$$$ standards search engines - global.ihs.com www.standardsmall.com)
Standards allow things to be trusted !! They allow things to work together with one another. Without standards, we could not count on anything in this world.
The number of standards groups (called "bodies") is staggering. Why, in the U.S. alone, it is estimated that there are hundreds of “traditional” SDO's (Standards Developing Organizations). The 20 largest SDOs produce 90% of the standards - and hundreds more “non-traditional” standards development bodies, such as consortia, pitch in with their own sets of standards.
There are literally millions of standards, which form the basis of product development. Standards are recorded and published for the world, so that products can be designed with interoperability in mind. The only way to be sure that a design will coexist with other systems, is to have a standard to follow. These pages discuss the most prevalent telecom standards as well a electrical and mechanical standards.
Working Together - this is the biggest challenge that faces the standards groups. If they all developed standards on theor own for the same technology (and this happens constantly) without deferring to the others, chaos would result. For example, you would have 20 differing standards on SONET. They must maintain close contact with one another and work together. The key is communication, cooperation, and partnering. For example, ANSI oversees hundreds of standards bodies to make sure that they do not all work on the same thing. Then it updates it's published standards if another standards organization, such as ISO, makes a parallel yet new change to that particular technology.
Major Standards Organizations
American National Standards Institute
11 W 42nd Street, 13th Floor
New York, NY
Federal Communications Commission
445 12th St SW
National Fire Protection Association
1 Batterymarch Park
PO Box 9101
American Society for Testing and Materials
100 Barr Harbour Drive
W Conshohocken, PA
Insulated Cable Engineers Association Inc
PO Box 440
S Yarmouth, Mass
National Research Council of Canada
Institute for Research in Construction
Bldg M-20, Montreal Rd Campus
Canada K1A 0R6
|Bellcore see Telcordia Technologies||IEEE
Institute of Electrical and Electronics Engineers, Inc
445 Hoes Ln
PO Box 1331
Piscataway, New Jersey
Occupational Safety and Health Administration
200 Constitution Ave NW
European Committee for Electromechanical Standardization
Rue de Stassart, 35
B-1050 Brussels, Belgium
International Organization for Standardization
1, rue de Varembe
Case Postale 56
CH-1211 Geneva 20, Switzerland
Rural Utilities Services
14th and Independence Ave SW
Canadian Standards Association
178 Rexdale Blvd
Canada, M9W 1R3
(ITU-R, ITU-T, ITU-D)
*** formerly CCITT
International Telecommunications Union
Place des Nations
CH-1211 Geneva 20, Switzerland
8 Corporate Pl # 3A 184
Piscataway, New Jersey
Electronics Industries Alliance
2500 Wilson Blvd
National Electrical Manufacturers Association
1300 N 17th St, Suite 1847
Telecommunications Industry Association
2500 Wilson Blvd, Suite 300
National Institute of Standards and Technology
100 Bureau Drive, Stop 3460
Gaithersburg, MD 20899-3460
(301) 975-NIST (6478)
International Electrotechnical Commission
3, rue de Varembé
P.O. Box 131
CH - 1211 GENEVA 20
Phone: +41 22 919 02 11
http://www.iec.ch (ch = Swiss)
*** ANSI runs the IEC's U.S TC
(TC = Technical Committee)
Underwriters Laboratories Inc
333 Pfingsten Rd
Telecommunications Standards Inst.
for Telecommunications Industry
Unfortunately, many Standards Bodies have websites that insist on payment to download their standards - ANSI is one of them. But if you are tenacious enough, you can find many of the predominant standards papers. Here are a few excellent sources:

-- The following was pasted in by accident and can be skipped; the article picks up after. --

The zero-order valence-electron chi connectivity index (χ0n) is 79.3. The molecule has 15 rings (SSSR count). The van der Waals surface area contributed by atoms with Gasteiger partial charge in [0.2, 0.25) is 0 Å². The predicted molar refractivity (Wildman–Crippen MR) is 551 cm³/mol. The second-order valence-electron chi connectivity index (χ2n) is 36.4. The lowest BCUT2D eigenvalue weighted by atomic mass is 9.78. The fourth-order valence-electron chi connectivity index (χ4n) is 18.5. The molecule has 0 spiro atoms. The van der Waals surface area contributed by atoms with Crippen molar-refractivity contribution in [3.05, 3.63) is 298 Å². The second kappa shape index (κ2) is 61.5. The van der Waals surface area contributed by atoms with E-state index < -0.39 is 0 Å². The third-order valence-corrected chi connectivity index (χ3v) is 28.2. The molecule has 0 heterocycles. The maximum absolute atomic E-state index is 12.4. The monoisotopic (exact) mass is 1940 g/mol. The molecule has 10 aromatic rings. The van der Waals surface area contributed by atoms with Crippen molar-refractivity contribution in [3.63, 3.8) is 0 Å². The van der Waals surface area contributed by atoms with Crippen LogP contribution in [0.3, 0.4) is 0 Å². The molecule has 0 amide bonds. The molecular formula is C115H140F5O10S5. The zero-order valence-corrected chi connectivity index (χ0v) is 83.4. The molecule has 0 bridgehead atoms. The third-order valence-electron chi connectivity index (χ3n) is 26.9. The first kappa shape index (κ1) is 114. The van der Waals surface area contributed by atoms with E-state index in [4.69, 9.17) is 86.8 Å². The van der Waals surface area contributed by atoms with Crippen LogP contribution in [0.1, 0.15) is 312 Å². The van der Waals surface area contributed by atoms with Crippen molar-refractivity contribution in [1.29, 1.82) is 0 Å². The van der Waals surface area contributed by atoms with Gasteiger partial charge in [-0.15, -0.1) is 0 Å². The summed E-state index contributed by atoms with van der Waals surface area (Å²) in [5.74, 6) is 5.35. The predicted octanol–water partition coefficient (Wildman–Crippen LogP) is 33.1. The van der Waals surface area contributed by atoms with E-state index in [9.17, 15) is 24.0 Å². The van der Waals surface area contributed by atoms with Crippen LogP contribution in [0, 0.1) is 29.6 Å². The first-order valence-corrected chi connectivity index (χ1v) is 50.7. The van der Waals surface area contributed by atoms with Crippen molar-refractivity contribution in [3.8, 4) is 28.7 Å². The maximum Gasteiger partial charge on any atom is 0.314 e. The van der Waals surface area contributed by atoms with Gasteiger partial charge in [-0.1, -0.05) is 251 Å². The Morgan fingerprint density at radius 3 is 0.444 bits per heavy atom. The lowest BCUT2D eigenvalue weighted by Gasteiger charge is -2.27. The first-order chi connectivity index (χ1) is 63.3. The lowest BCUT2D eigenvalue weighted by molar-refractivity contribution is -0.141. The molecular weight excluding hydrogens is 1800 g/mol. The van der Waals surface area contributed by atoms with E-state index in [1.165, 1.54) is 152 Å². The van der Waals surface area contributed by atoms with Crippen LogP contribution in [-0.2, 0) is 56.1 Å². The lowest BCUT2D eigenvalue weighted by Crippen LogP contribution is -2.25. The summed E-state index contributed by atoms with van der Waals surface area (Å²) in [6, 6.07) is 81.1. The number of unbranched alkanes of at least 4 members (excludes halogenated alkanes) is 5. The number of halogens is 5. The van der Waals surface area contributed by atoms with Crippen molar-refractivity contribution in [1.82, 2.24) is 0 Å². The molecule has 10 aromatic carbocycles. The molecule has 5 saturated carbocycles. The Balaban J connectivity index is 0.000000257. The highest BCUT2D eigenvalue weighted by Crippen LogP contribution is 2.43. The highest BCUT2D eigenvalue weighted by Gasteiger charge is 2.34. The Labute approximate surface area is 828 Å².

RFC's (Request For Comments) - managed by the IETF (Internet Engineering Task Force) - free with many sources to pull up the documents. However, there is only one complete RFC search engine: http://www.rfc-editor.org/rfcsearch.html . Most rfc sources on the web simply pull up the text file (all RFC's are text files) and that's it. However, many RFC's - in fact MOST RFC's - have been superceded, or "obsoleted", by a more recent RFC that provides more details or changes the RFC altogether. Many RFC's have a chain of several RFC's, each obsoletes the last one. There is one fantastic RFC search engine that allows you to search all the RFC's for any text string, and also lists all the related RFC's, including those that have superceded others, and the ones that have been superceded. For example:
|Number||Title||Author or Ed.||Date||Format||More Info (Obs&Upd)||Status|
||Internet Protocol, Version 6 (IPv6) Specification||S. Deering, R. Hinden||December 1995||ASCII||Obsoleted by RFC2460||PROPOSED STANDARD|
IEEE 802.x (Ethernet) - free IEEE 802.x standards - all 802 (Ethernet, Token Ring, etc) standards are in PDF's and are free from http://standards.ieee.org/getieee802/
Freesoft - go to http://www.freesoft.org/CIE/ and click "Search".
ITU-T standards - you get 3 free downloads !! Just go to the ITU-T site, enter a standards document that you want, and you will be taken to their "Electronic Bookshop". There you will see an option to register as a new user and download 3 free standards documents.
DISA free standards site (summaries only !!) - this excellent (and rare) site is sponsored by DISA and is at http://comm.disa.mil/index.html - the "summaries" are often much more detailed than you might think. It is definitely worth a look.
Bellcore GR Standards (now maintained by Telecordia) - you have to pay for the full standards. But they have excellent summaries that are free and in most cases give you enough information to at leastr understand the basics of the standard. Visit their site at http://telecom-info.telcordia.com/site-cgi/ido/index.html for a summary and a Table of contents of all of their standards.
NOTE: Bellcore has changed its name to Telcordia Technologies and has changed some of the numbers of standards. Their standards are named as follows:
the first standard format is a TA (Technical Advisory)
this then becomes a TR (Technical Requirements)
the last stage is a GR (General Requirements)
Standards you must Purchase